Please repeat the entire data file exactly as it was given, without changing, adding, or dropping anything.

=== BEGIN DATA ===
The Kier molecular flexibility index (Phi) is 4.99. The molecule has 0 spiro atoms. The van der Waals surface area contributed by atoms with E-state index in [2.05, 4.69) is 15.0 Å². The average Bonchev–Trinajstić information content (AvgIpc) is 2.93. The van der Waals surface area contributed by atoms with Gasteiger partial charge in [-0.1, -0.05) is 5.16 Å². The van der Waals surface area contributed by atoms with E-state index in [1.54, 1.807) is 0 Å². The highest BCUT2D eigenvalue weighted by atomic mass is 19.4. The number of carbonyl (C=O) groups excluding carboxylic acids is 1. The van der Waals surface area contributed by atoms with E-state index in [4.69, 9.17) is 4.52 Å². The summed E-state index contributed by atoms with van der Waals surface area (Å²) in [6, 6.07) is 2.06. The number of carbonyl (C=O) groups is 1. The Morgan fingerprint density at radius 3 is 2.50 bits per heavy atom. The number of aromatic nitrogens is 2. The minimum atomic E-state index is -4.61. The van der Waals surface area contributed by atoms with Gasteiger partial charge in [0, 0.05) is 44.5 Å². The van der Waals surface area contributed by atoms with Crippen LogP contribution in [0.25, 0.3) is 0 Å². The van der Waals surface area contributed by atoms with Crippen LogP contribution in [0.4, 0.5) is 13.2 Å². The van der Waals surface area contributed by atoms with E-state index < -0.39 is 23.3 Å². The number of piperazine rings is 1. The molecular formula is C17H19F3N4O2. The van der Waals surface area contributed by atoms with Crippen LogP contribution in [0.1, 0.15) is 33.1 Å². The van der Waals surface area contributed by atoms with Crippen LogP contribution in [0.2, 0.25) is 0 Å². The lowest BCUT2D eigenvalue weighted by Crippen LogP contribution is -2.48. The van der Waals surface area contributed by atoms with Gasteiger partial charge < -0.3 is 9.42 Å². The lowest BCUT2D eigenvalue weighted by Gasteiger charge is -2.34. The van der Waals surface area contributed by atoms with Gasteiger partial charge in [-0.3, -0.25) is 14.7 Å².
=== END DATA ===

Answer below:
The Kier molecular flexibility index (Phi) is 4.99. The molecule has 0 spiro atoms. The van der Waals surface area contributed by atoms with E-state index in [2.05, 4.69) is 15.0 Å². The average Bonchev–Trinajstić information content (AvgIpc) is 2.93. The van der Waals surface area contributed by atoms with Gasteiger partial charge in [-0.1, -0.05) is 5.16 Å². The van der Waals surface area contributed by atoms with E-state index in [1.54, 1.807) is 0 Å². The highest BCUT2D eigenvalue weighted by atomic mass is 19.4. The number of carbonyl (C=O) groups excluding carboxylic acids is 1. The van der Waals surface area contributed by atoms with E-state index in [4.69, 9.17) is 4.52 Å². The summed E-state index contributed by atoms with van der Waals surface area (Å²) in [6, 6.07) is 2.06. The number of carbonyl (C=O) groups is 1. The Morgan fingerprint density at radius 3 is 2.50 bits per heavy atom. The number of aromatic nitrogens is 2. The minimum atomic E-state index is -4.61. The van der Waals surface area contributed by atoms with Gasteiger partial charge in [0, 0.05) is 44.5 Å². The van der Waals surface area contributed by atoms with Crippen LogP contribution in [0.25, 0.3) is 0 Å². The van der Waals surface area contributed by atoms with Crippen LogP contribution in [0.4, 0.5) is 13.2 Å². The van der Waals surface area contributed by atoms with E-state index < -0.39 is 23.3 Å². The number of piperazine rings is 1. The molecular formula is C17H19F3N4O2. The van der Waals surface area contributed by atoms with Crippen LogP contribution in [0.1, 0.15) is 33.1 Å². The van der Waals surface area contributed by atoms with Crippen LogP contribution in [0.2, 0.25) is 0 Å². The lowest BCUT2D eigenvalue weighted by Crippen LogP contribution is -2.48. The van der Waals surface area contributed by atoms with Gasteiger partial charge < -0.3 is 9.42 Å². The lowest BCUT2D eigenvalue weighted by Gasteiger charge is -2.34. The van der Waals surface area contributed by atoms with Gasteiger partial charge in [-0.3, -0.25) is 14.7 Å².